Benjamin Franklin Papers

To Benjamin Franklin from a Committee of the Library Company of Philadelphia, [16 December 1774]

From a Committee of the Library Company of Philadelphia

Minutebook copy: Library Company of Philadelphia

Philadelphia [December 16, 17741]


We are directed to acknowledge the receipt of your favors of the 7 April and 25 July with the Books sent for the Use of our Company, which fresh Instance, of your constant kind Concern for Us is very obliging; but we must just observe, that the prices of those last sent, are not mentioned.

Inclosed, you have Barclay & Mitchell’s Draught at sixty Days Sight on David Hay Esqr: & Co: for £60 Sterg: in favor of Josiah Hewes, and by Him indorsed.2 There will remain a Small Ballance in our favor, which you will be kind enough to lay out for the most esteemed Tracts published relative to the present American Controversy.

The Directors were preparing an Order for Books; but from the present unhappy Situation of publick Affairs, it must be postponed. Wishing for Days more propitious to the Growth of Science in America we remain with great regard Sir your most obedient Servants

signed by the Committee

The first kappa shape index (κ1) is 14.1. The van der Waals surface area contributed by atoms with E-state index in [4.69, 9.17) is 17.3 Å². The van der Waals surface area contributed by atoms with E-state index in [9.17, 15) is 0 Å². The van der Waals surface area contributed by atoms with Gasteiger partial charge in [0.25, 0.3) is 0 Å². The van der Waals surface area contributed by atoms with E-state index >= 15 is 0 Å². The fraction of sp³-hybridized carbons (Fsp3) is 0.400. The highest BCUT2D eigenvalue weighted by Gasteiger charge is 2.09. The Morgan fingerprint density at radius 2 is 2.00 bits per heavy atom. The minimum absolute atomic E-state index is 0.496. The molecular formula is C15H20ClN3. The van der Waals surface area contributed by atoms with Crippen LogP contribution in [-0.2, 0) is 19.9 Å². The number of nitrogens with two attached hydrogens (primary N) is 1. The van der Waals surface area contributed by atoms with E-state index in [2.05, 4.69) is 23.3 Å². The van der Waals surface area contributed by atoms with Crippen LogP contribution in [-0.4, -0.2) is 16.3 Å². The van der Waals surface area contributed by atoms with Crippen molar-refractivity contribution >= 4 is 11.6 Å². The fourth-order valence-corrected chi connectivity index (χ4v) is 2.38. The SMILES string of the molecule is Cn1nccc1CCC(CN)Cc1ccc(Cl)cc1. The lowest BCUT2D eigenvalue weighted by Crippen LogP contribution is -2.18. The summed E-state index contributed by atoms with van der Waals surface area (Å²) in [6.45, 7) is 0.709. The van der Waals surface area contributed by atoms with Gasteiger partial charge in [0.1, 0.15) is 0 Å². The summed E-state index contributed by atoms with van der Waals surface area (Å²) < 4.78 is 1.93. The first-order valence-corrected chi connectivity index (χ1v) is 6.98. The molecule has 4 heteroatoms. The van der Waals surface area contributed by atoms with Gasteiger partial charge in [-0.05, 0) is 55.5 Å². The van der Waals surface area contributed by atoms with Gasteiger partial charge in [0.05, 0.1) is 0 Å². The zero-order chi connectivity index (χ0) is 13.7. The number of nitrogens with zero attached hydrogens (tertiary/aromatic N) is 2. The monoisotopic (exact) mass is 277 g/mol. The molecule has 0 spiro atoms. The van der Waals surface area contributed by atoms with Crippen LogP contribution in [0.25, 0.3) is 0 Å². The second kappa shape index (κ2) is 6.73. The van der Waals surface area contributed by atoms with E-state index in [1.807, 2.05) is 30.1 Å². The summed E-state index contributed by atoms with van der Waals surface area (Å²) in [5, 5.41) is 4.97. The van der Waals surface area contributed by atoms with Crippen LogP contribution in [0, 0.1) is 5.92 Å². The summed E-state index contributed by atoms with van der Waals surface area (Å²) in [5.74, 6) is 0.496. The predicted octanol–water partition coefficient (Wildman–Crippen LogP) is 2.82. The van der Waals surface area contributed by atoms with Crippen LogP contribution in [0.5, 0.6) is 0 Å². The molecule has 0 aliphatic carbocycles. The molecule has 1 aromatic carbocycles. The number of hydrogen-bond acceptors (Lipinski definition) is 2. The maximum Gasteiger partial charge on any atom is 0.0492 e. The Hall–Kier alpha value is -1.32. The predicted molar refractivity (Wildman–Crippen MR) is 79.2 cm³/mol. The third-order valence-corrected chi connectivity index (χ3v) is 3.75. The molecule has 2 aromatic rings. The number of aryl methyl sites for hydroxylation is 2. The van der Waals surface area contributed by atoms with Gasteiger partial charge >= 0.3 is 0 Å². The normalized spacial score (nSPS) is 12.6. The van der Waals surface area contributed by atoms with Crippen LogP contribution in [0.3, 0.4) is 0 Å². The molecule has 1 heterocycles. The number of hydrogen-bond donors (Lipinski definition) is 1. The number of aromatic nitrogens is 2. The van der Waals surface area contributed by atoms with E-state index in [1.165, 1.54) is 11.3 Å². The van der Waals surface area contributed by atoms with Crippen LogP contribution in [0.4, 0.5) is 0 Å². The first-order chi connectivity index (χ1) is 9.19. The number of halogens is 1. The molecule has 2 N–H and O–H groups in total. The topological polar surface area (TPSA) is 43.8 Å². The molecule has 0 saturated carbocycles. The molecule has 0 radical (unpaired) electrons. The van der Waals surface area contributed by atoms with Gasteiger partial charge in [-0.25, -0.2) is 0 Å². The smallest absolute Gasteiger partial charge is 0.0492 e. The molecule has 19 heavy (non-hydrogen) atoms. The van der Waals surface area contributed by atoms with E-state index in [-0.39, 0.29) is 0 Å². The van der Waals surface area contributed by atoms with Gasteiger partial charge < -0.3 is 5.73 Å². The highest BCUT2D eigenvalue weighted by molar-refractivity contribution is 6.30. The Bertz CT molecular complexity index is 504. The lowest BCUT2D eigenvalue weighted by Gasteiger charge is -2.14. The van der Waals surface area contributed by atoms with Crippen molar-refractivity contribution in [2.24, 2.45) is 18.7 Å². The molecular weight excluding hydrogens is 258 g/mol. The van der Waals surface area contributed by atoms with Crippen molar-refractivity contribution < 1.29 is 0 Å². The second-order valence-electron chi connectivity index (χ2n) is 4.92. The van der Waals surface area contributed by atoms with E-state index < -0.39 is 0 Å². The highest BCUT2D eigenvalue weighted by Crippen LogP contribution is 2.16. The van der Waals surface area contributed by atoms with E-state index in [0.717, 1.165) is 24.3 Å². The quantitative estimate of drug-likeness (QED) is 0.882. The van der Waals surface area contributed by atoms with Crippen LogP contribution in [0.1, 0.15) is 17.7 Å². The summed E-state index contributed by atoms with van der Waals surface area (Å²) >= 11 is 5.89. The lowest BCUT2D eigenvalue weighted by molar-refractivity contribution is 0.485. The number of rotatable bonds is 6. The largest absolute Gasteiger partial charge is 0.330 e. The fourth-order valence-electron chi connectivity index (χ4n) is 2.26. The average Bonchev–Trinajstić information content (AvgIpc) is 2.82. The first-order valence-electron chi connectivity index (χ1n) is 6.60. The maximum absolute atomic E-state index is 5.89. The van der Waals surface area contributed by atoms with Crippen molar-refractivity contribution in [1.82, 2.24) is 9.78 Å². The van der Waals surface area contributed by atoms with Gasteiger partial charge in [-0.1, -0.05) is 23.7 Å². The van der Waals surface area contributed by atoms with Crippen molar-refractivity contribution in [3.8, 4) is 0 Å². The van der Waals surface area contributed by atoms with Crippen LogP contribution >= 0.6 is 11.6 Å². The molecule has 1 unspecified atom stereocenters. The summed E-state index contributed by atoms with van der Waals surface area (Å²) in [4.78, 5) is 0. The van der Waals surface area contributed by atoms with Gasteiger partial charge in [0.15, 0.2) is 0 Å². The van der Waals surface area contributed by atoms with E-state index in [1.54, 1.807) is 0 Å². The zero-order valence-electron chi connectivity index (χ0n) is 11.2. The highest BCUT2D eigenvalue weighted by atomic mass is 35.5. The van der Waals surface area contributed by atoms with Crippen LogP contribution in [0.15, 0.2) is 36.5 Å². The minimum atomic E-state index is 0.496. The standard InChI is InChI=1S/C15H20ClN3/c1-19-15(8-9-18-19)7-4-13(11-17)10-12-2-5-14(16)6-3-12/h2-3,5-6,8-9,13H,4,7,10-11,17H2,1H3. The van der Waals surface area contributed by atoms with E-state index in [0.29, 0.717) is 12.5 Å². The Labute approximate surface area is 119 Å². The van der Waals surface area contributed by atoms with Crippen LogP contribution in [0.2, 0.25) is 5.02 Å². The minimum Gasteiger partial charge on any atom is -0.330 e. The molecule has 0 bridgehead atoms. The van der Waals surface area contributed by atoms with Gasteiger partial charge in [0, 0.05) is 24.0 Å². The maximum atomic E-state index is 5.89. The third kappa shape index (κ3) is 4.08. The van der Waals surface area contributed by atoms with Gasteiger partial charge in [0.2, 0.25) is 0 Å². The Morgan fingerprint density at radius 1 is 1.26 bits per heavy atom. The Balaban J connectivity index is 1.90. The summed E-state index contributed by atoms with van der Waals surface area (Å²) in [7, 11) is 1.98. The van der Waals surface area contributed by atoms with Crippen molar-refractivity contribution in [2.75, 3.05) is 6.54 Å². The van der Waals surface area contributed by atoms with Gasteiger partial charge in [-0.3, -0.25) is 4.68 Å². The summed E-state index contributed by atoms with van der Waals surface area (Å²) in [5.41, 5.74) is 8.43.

Dr: B. Franklin

1The letter, undated, appears in the minutes of the Company for Jan. 10, 1775. BF’s note below, Feb. 5, acknowledged a letter of Dec. 16 enclosing the bill of exchange mentioned here; we therefore assume that he was acknowledging this letter. But if so the secretary sent it again, in identical wording but dated March 4, 1775; see Robeson’s covering note below of that date. It is conceivable, though in our opinion most unlikely, that the December letter enclosed the first bill and is now lost, and that this was composed in January and sent in March, enclosing a second bill. But in that case why is the bill not so described, and why are BF’s earlier letters acknowledged here rather than in December, when we know that the Company wrote him?

2Thomas Barclay and William Mitchell were co-owners of a number of ships in Philadelphia; see the registers in PMHB, XXVIII (1904), 218 et seq. About Mitchell nothing seems to be known, but Barclay (1728–93) later acquired some prominence as an American consul. See R. Burnham Moffat, The Barclays of New York ... (New York, 1904), pp. 234, 345; Julian P. Boyd et al., eds. The Papers of Thomas Jefferson (19 vols. to date, Princeton, 1950-), XI, 493–500 n. For the London merchant, David Harvey (the copyist confused the name, but BF’s acknowledgment did not), see above, XX, 220 n; and for Josiah Hewes XIX, 152 n.

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